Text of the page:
Federal case over laser pointed at Coast Guard helicopter delayed again

Trial of Port Angeles man had already been set back once

PORT ANGELES — A 2016 federal case against a man whose girlfriend allegedly saw him pointing a laser beam outside his home when a green lightstream hit a Coast Guard helicopter is so complex it must be delayed — again — from this fall to April 6, a federal judge has ruled.

U.S. District Judge Ronald B. Leighton on Friday granted the delay requested by Port Angeles resident Randall Muck.

A grand jury indicted Muck on May 16 for allegedly aiming a laser pointer at the helicopter Sept. 26, 2016, and with making false statements to government agents about the incident.

Class IIIa lasers, which include laser pointers, “can cause temporary visual effects such as flash blinding, which could distract or startle the person exposed,” according to the U.S. Food and Drug Administration, which regulates the devices.

The Eurocopter Dauphin-Dolphin chopper, based at Coast Guard Air Station-Sector Field Office Port Angeles, was hit by a green laser at about 8:15 p.m. Sept. 26, 2016, beamed from a bluff near Crown Park, according to a Port Angeles Police Department report.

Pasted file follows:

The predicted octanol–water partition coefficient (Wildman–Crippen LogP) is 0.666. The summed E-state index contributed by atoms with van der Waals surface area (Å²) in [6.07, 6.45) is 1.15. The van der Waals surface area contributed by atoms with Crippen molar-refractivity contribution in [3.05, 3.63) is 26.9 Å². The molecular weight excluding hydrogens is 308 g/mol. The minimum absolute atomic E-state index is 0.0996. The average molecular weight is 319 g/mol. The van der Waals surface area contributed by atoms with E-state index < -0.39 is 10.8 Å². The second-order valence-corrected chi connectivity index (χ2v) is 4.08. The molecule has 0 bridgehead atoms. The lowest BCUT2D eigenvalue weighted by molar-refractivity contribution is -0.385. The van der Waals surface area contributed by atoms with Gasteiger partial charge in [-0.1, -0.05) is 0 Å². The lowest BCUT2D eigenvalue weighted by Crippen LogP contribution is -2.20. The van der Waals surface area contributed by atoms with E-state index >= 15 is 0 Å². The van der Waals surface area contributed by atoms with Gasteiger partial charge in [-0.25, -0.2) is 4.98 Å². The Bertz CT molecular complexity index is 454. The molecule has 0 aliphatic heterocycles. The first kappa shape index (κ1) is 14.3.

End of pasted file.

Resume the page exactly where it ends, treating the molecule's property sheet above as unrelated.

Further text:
A crew member said the laser illuminated the front section of the aircraft “for 1 or 2 seconds.”

Muck “admitted to shining the device from his home that correlates with our incident,” according to an Oct. 4, 2016, Coast Guard Investigative Services report.

In an FBI interview 19 months later in May 2018, Muck denied seeing the helicopter “when, in fact, he had,” according to the indictment.

A Coast Guard investigator said Muck’s girlfriend was at his home at the time of the incident “and witnessed the lasing and provided the time within an hour.”

Leighton’s ruling and Muck’s attorney’s motion were similar to their earlier filings in the first delay.

Leighton said not granting the continuance would deny Muck’s federal public defender attorney the reasonable time to prepare a defense.

Miriam Schwartz, representing Muck, cited “the complexity and technical nature of the subject matter in this case” and evidence and information that has passed between her and government lawyers, who did not object to the continuance.

“Defense is also consulting with several possible experts for trial,” Schwartz said.

The additional evidence and information is not contained in federal district court public records.

A trial was scheduled for July 15. In June, Leighton moved it to Oct. 7, and on Friday, to next spring.

Muck has waived his speedy trial rights through June 1, 2020.

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Senior Staff Writer Paul Gottlieb can be reached at 360-452-2345, ext. 55650, or at [email protected].

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